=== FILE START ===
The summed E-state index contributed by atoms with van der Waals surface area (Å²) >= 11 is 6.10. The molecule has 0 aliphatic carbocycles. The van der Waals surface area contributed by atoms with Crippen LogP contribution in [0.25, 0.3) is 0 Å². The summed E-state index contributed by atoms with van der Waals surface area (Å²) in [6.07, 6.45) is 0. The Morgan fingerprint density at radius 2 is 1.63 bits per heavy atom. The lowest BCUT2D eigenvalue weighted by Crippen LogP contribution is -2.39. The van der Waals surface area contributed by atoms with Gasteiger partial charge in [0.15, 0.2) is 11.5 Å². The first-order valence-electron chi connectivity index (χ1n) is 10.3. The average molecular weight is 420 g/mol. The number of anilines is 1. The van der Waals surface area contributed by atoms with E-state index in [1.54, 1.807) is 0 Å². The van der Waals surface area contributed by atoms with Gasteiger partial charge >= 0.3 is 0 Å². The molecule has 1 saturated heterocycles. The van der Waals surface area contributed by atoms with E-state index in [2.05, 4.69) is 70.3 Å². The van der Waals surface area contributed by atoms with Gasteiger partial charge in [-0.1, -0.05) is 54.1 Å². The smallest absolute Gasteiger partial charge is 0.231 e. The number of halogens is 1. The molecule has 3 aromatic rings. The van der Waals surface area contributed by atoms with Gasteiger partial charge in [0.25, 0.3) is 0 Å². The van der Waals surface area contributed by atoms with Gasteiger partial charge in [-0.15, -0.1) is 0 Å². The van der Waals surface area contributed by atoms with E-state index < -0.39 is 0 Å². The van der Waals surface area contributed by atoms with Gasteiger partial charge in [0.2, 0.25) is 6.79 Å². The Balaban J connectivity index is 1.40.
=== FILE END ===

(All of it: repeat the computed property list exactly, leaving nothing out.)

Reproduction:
The summed E-state index contributed by atoms with van der Waals surface area (Å²) >= 11 is 6.10. The molecule has 0 aliphatic carbocycles. The van der Waals surface area contributed by atoms with Crippen LogP contribution in [0.25, 0.3) is 0 Å². The summed E-state index contributed by atoms with van der Waals surface area (Å²) in [6.07, 6.45) is 0. The Morgan fingerprint density at radius 2 is 1.63 bits per heavy atom. The lowest BCUT2D eigenvalue weighted by Crippen LogP contribution is -2.39. The van der Waals surface area contributed by atoms with Gasteiger partial charge in [0.15, 0.2) is 11.5 Å². The first-order valence-electron chi connectivity index (χ1n) is 10.3. The average molecular weight is 420 g/mol. The number of anilines is 1. The van der Waals surface area contributed by atoms with E-state index in [1.54, 1.807) is 0 Å². The van der Waals surface area contributed by atoms with Gasteiger partial charge >= 0.3 is 0 Å². The molecule has 1 saturated heterocycles. The van der Waals surface area contributed by atoms with E-state index in [2.05, 4.69) is 70.3 Å². The van der Waals surface area contributed by atoms with Gasteiger partial charge in [-0.1, -0.05) is 54.1 Å². The smallest absolute Gasteiger partial charge is 0.231 e. The number of halogens is 1. The molecule has 3 aromatic rings. The van der Waals surface area contributed by atoms with Gasteiger partial charge in [0.25, 0.3) is 0 Å². The van der Waals surface area contributed by atoms with Gasteiger partial charge in [-0.15, -0.1) is 0 Å². The van der Waals surface area contributed by atoms with E-state index < -0.39 is 0 Å². The van der Waals surface area contributed by atoms with Gasteiger partial charge in [0.2, 0.25) is 6.79 Å². The Balaban J connectivity index is 1.40.